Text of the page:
Bolivian Customs Service - Aduana

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Bolivian Customs laws are very strict because so much contraband is brought into the country. The government loses millions of dollars a year in revenues from import taxes due to this situation. Authorities rigorously inspect any shipments or items to ensure they do not contain weapons, stolen art or antiques, and other smuggled goods. They also inspect your luggage when you arrive at the airport. See airlines in Bolivia.

If you are going to bring expensive electronic items be sure you have a copy of your receipt to prove you paid for the items. You wouldn’t want anything like that to be confiscated when you arrive. If you must bring any medications, be sure they are all in their original bottles with a clear prescription and description.

Customs and Immigration Santa Cruz, Bolivia

If you bring gifts for friends or family members in Bolivia, it's best not to bring them closed and wrapped. They will most likely be opened when you arrive anyway. Never ever bring a sealed package or envelope for anyone, even family members or close friends, if you do not know what it contains. Even if they have innocently and inadvertently sent something that is considered illegal, the person responsible for bringing it into Bolivia is you!

If you are moving to Bolivia and will be shipping your household and personal items through a shipping company, those items will also be inspected when they arrive (probably quite a long time after you do). To clear them from customs, you will need a good agent in Bolivia. You should also be aware you will be responsible for any import taxes on the total value of those goods, in some cases even if they are used, such as furniture, household electronics, jewelry, etc.

If you are importing or exporting goods for business reasons you must be especially vigilant and ensure you are completely informed about any certificates of origin, phytosanitary certificates, or other permits you will need to prove you have paid for those items, they belong to you, and you have paid taxes on them. Customs in the country of destination will require at least that as well.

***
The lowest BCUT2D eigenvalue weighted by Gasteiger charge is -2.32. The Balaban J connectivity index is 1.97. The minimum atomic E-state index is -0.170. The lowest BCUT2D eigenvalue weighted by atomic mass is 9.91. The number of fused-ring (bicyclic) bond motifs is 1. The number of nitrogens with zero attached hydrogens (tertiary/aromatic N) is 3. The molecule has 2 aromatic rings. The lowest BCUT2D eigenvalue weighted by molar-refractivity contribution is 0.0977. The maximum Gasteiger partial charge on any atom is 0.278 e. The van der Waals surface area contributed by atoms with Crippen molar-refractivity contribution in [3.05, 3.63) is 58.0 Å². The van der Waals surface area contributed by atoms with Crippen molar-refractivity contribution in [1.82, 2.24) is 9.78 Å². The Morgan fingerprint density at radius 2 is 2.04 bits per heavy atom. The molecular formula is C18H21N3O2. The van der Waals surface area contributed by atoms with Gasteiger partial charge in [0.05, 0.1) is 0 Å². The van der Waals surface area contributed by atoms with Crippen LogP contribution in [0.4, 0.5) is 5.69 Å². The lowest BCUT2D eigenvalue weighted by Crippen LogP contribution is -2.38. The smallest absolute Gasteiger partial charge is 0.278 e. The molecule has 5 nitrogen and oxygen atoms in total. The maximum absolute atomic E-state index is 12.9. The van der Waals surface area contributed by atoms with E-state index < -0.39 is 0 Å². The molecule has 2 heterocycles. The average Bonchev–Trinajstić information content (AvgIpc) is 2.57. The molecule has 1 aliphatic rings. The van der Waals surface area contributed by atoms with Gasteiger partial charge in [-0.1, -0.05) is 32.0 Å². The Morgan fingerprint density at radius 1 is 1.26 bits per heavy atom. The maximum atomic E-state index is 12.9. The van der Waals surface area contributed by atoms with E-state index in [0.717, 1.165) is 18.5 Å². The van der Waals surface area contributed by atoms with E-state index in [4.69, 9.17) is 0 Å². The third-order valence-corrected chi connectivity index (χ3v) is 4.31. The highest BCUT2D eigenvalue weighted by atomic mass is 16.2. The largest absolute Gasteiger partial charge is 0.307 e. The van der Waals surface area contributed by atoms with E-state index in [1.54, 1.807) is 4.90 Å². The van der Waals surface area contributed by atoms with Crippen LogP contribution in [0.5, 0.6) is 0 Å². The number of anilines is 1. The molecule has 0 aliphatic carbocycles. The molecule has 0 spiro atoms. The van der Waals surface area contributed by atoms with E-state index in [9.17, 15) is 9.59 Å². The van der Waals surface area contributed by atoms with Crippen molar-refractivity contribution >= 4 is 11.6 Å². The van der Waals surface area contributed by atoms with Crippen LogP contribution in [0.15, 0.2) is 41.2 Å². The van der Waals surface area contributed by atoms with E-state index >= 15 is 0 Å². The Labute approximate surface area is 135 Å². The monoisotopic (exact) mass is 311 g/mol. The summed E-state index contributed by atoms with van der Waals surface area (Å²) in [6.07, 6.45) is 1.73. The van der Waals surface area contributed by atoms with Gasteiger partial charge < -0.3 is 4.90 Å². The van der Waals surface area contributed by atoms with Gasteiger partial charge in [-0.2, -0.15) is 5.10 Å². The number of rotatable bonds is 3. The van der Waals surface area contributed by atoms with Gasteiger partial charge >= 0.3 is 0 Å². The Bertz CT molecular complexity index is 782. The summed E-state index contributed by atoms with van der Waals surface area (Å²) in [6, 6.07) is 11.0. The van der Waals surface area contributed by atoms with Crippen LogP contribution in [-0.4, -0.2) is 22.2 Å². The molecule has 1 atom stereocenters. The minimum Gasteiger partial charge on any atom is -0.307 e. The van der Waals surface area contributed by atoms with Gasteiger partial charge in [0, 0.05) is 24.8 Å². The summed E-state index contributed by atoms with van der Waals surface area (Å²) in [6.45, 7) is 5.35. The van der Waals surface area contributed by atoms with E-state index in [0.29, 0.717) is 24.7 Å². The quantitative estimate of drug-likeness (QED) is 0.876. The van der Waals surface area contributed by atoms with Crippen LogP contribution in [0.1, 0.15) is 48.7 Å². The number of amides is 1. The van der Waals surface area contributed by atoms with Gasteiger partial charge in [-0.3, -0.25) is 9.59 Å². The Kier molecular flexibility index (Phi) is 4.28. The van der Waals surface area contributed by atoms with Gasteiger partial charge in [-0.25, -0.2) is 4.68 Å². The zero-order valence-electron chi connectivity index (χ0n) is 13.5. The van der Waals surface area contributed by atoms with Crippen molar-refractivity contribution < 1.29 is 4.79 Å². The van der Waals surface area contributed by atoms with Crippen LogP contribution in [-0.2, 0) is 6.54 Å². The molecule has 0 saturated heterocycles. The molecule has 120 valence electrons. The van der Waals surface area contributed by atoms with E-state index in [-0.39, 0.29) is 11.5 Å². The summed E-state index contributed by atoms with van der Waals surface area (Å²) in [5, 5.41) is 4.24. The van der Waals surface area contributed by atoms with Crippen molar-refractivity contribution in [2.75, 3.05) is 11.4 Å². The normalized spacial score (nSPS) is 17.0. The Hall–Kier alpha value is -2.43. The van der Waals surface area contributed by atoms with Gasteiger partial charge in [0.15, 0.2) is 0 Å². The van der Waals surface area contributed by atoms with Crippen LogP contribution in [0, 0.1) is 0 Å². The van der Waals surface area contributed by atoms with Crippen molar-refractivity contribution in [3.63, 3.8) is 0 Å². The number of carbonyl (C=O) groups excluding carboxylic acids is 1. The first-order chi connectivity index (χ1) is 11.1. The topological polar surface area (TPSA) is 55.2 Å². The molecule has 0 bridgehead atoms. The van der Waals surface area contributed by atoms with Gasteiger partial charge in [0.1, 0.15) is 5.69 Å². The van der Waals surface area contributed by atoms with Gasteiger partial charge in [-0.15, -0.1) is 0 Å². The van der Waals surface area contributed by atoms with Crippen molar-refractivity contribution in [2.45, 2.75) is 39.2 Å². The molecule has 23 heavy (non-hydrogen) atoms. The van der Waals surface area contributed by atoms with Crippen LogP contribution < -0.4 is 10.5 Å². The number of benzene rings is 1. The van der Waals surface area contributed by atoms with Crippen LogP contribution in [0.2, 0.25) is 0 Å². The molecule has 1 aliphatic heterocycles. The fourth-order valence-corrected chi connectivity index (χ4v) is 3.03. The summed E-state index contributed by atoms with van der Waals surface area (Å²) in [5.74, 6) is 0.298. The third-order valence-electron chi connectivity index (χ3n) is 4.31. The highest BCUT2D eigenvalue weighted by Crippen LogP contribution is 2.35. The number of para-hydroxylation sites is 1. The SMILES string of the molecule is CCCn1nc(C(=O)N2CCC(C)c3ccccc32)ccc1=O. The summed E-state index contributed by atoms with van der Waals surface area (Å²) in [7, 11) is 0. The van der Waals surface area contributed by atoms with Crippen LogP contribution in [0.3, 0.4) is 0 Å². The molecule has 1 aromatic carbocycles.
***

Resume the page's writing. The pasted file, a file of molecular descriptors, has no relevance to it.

If you break the law and import or export any illegal substance or item, fines and/or prison time are pretty severe in Bolivia. The items could also be confiscated and you could forfeit all ownership of them. You should be aware that getting your case to court could take a looooooong time, during which time you would most likely be detained in a Bolivian jail (not good!) until your court date. Read more info on crime. If you have broken the law, your country’s Embassy or consulate may not be able to help you out. You are ultimately responsible under Bolivian law while you are here.

If you are using a freight forwarder to ship your items to Bolivia, they should be able to provide you with the information you need; however, since laws in Bolivia change and/or are modified frequently, they may not have the most current information.

You should request information on Bolivian customs requirements and laws by contacting a Bolivian Embassy or consulate in your country before traveling or shipping anything. Or you can check out the official website (in Spanish) Aduana Nacional:

http://www.aduana.gov.bo/index_aplica.htm


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